Fifteen protesters arrested during violent protests against the Citizenship Amendment Act in Old Delhi's Daryaganj were today sent to two days' judicial custody by a Tis Hazari court.
The court will hear their bail applications on Monday.
While police had taken the 15 accused into custody when a protest near Delhi Gate on Friday descended into violence, they arrested Bhim Army chief Chandrashekhar Azad from the vicinity of Jama Masjid this morning. However, he was not produced in court along with the other protesters.
The Delhi Police had sought 14 days' judicial custody for the 15 protesters. Advocate Rebecca John, who represents the accused in the case, opposed the police's request by saying they had been arrested for bailable offences and that one of the sections applied against them by the police -- 436 of the Indian Penal Code -- cannot be invoked in this case.
"Section 436 can be invoked for a crime where an explosive substance is used to set a house or other property on fire. Here, a car parked on the road was set on fire. A plain reading of Section 436 shows that it cannot be invoked in this case. Nevertheless, none of the accused produced here had any role to play in this," Ms John told the court.
The advocate claimed that the only objective of the police was to put the accused behind bars, thereby scuttling their right to protest in a democracy. "Also, as none of the 15 men here know each other, how can criminal conspiracy be evoked against them?" she asked.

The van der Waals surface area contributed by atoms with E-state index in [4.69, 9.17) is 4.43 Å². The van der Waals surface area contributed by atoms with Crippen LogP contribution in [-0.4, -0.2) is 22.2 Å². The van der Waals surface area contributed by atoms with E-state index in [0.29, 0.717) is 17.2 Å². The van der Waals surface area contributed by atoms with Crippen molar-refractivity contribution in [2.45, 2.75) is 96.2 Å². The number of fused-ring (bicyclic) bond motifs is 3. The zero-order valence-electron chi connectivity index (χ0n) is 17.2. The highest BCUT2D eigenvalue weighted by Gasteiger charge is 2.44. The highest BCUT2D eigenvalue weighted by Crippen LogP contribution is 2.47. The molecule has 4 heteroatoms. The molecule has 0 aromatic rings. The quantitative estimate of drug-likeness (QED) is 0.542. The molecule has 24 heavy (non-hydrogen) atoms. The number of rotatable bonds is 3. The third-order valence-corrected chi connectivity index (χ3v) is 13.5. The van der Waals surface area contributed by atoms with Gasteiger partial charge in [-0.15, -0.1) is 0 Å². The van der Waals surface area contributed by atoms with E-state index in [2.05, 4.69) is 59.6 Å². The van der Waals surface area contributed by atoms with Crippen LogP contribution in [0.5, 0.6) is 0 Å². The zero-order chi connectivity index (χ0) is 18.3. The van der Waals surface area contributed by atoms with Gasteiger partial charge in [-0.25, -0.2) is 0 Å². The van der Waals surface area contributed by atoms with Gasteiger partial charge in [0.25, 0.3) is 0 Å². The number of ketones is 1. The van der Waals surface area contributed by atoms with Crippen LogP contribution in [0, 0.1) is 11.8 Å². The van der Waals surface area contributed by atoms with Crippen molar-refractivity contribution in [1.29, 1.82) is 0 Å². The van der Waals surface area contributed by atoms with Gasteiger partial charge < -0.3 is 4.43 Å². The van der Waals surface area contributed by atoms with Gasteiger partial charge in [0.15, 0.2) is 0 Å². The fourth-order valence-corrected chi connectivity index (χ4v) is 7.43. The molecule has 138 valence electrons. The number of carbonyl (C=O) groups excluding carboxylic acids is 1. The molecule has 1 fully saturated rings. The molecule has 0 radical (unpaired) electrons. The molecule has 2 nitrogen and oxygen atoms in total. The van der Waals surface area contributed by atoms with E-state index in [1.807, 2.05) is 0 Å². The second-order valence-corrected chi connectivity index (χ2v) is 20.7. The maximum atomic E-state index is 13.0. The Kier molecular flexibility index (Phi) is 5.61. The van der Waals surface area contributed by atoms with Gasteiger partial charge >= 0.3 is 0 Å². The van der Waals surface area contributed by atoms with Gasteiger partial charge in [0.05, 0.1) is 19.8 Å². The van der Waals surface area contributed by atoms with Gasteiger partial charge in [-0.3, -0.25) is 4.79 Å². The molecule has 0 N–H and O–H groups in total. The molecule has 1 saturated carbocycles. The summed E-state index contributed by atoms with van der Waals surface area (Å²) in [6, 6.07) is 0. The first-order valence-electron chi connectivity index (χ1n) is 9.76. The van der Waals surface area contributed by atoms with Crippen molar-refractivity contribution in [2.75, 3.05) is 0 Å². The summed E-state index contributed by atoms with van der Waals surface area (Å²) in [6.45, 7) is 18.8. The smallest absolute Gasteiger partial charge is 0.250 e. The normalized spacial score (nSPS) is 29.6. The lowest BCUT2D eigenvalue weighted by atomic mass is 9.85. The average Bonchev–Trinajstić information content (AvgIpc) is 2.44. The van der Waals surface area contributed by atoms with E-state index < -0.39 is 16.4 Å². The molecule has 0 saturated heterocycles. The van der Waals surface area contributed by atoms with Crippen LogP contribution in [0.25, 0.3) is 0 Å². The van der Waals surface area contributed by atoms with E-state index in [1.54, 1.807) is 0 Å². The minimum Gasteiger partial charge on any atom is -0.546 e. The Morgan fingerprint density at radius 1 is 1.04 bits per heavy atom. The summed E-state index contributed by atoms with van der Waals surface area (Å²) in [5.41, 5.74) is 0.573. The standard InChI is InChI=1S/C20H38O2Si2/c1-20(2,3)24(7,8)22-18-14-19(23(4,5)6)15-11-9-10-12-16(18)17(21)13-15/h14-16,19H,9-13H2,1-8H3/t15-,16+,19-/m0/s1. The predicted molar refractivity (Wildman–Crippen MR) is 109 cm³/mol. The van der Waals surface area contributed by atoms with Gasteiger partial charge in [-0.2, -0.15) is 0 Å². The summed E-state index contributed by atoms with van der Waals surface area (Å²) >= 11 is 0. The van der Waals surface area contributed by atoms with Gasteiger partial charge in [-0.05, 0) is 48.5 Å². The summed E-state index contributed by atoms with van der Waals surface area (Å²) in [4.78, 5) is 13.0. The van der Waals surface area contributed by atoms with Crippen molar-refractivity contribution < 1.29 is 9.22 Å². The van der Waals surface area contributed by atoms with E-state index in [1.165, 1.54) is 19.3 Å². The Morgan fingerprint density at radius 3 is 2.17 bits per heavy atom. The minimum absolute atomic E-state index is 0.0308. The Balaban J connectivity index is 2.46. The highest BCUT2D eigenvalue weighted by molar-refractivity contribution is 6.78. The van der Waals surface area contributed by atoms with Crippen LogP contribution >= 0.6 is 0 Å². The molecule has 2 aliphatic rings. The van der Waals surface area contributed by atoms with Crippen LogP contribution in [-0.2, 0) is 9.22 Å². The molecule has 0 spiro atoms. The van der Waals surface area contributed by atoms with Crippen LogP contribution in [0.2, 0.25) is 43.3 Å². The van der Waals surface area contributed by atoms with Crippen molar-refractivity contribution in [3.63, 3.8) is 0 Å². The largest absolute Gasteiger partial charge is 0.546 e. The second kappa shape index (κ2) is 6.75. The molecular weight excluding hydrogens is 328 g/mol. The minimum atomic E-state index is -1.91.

Chandrashekhar Azad's advocate expressed concern over his whereabouts, given that he was not brought to court. "We don't even know whether he is alive or not. As the investigation officer is here, he should answer why he alone has not been produced," he said.
A senior police officer said that the 31-year-old Bhim Army chief, who has been arrested on charges of inciting the mob, is being questioned and will be produced in court within 24 hours.
On Friday, the Delhi Police had denied Chandrashekhar Azad permission to take out a protest march against the Citizenship Amendment Act from Jama Masjid to Jantar Mantar in the heart of the city. He defied the ban, doing just that.
"My name is Chandrashekhar Azad. Police cannot hold me captive. I wore a cap and a shawl and entered the masjid easily," he told news agency PTI.
The Citizenship Amendment Act for the first time makes religion the test of citizenship in India. The government says it will help minorities from three Muslim-dominated countries get citizenship if they fled to India because of religious persecution. Critics say it is designed to discriminate against Muslims and violates the secular principles of the constitution.